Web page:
of the line in which the error occurred.

    * ProtocolEncoding
        This is an Expat option. This sets the protocol
        encoding name. It defaults to none. The built‐in
        encodings are: "UTF−8", "ISO−8859−1", "UTF−16", and
        "US−ASCII". Other encodings may be used if they have
        encoding maps in one of the directories in the
        @Encoding_Path list. Check "ENCODINGS" for more
        information on encoding maps. Setting the protocol
        encoding overrides any encoding in the XML
        declaration.

    * Namespaces
        This is an Expat option. If this is set to a true
        value, then namespace processing is done during the
        parse. See "Namespaces" in XML::Parser::Expat for
        further discussion of namespace processing.











                             ‐3‐


    * NoExpand
        This is an Expat option. Normally, the parser will
        try to expand references to entities defined in the
        internal subset. If this option is set to a true
        value, and a default handler is also set, then the
        default handler will be called when an entity
        reference is seen in text. This has no effect if a
        default handler has not been registered, and it has
        no effect on the expansion of entity references
        inside attribute values.

    * Stream_Delimiter
        This is an Expat option. It takes a string value.
        When this string is found alone on a line while
        parsing from a stream, then the parse is ended as if
        it saw an end of file. The intended use is with a
        stream of xml documents in a MIME multipart format.
        The string should not contain a trailing newline.

    * ParseParamEnt
        This is an Expat option. Unless standalone is set to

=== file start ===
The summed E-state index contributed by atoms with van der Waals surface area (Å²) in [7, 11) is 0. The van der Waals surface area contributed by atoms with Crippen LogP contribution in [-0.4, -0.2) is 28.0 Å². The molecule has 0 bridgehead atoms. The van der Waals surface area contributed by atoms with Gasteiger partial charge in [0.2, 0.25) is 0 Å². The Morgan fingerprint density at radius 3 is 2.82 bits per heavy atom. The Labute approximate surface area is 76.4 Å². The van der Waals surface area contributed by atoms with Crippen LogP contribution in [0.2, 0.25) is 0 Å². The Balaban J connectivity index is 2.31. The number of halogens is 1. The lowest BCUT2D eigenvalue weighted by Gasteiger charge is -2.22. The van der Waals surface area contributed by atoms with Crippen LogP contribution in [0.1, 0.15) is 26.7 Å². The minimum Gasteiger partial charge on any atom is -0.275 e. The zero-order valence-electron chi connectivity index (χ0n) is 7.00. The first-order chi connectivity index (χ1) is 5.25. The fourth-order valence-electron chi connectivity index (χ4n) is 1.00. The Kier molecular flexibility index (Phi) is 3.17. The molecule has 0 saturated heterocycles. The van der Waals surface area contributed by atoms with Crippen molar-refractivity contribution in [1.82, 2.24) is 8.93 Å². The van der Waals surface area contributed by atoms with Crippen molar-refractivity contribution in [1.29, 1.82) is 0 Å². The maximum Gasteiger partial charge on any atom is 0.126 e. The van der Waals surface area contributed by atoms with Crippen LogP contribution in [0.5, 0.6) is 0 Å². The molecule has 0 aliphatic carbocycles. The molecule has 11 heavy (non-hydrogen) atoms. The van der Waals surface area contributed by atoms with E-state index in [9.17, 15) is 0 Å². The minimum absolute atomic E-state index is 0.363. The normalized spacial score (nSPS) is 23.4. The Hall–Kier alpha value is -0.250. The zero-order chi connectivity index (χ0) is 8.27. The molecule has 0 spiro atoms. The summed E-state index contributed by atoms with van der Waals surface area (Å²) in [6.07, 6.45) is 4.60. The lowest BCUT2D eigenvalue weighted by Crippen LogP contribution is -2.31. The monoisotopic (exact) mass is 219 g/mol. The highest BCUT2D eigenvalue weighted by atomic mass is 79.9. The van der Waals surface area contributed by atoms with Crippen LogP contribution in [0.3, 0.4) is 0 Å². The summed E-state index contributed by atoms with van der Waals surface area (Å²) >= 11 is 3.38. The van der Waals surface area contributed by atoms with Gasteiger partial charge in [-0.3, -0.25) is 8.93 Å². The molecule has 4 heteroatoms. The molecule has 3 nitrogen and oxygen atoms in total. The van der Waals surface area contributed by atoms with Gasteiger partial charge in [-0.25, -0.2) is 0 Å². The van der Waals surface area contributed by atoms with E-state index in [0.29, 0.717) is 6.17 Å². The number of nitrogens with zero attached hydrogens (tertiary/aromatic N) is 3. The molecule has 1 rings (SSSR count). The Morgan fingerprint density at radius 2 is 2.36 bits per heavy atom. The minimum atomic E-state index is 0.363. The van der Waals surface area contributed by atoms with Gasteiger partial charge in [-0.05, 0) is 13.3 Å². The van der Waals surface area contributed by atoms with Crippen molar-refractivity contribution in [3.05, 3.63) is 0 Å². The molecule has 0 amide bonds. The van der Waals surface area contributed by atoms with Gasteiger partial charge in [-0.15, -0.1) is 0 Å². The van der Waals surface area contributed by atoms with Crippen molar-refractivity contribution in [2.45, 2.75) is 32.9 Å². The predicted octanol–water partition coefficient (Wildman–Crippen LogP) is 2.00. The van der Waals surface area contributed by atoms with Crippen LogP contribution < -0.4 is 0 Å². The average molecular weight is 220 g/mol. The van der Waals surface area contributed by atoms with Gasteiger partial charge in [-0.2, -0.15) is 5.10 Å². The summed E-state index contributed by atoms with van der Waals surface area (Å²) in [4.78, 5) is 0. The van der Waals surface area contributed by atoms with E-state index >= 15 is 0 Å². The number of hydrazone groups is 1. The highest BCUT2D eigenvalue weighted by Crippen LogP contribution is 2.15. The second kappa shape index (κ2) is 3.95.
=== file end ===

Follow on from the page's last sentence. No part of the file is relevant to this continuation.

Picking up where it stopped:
"yes" in the XML declaration, setting this to a true
        value allows the external DTD to be read, and
        parameter entities to be parsed and expanded.

    * NoLWP
        This option has no effect if the ExternEnt or
        ExternEntFin handlers are directly set. Otherwise,
        if true, it forces the use of a file based external
        entity handler.

    * Non‐Expat‐Options
        If provided, this should be an anonymous hash whose
        keys are options that shouldn’t be passed to Expat.
        This should only be of concern to those subclassing
        XML::Parser.

setHandlers(TYPE, HANDLER [, TYPE, HANDLER [...]])
    This method registers handlers for various parser
    events. It overrides any previous handlers registered
    through the Style or Handler options or through earlier
    calls to setHandlers. By providing a false or undefined
    value as the handler, the existing handler can be unset.

    This method returns a list of type, handler pairs
    corresponding to the input. The handlers returned are
    the ones that were in effect prior to the call.

    See a description of the handler types in "HANDLERS".

parse(SOURCE [, OPT => OPT_VALUE [...]])
    The SOURCE parameter should either be a string
    containing the whole XML document, or it should be an
    open IO::Handle. Constructor options to









                             ‐4‐


    XML::Parser::Expat given as keyword‐value pairs may
    follow the SOURCE parameter. These override, for this
    call, any options or attributes passed through from the
    XML::Parser instance.

    A die call is thrown if a parse error occurs. Otherwise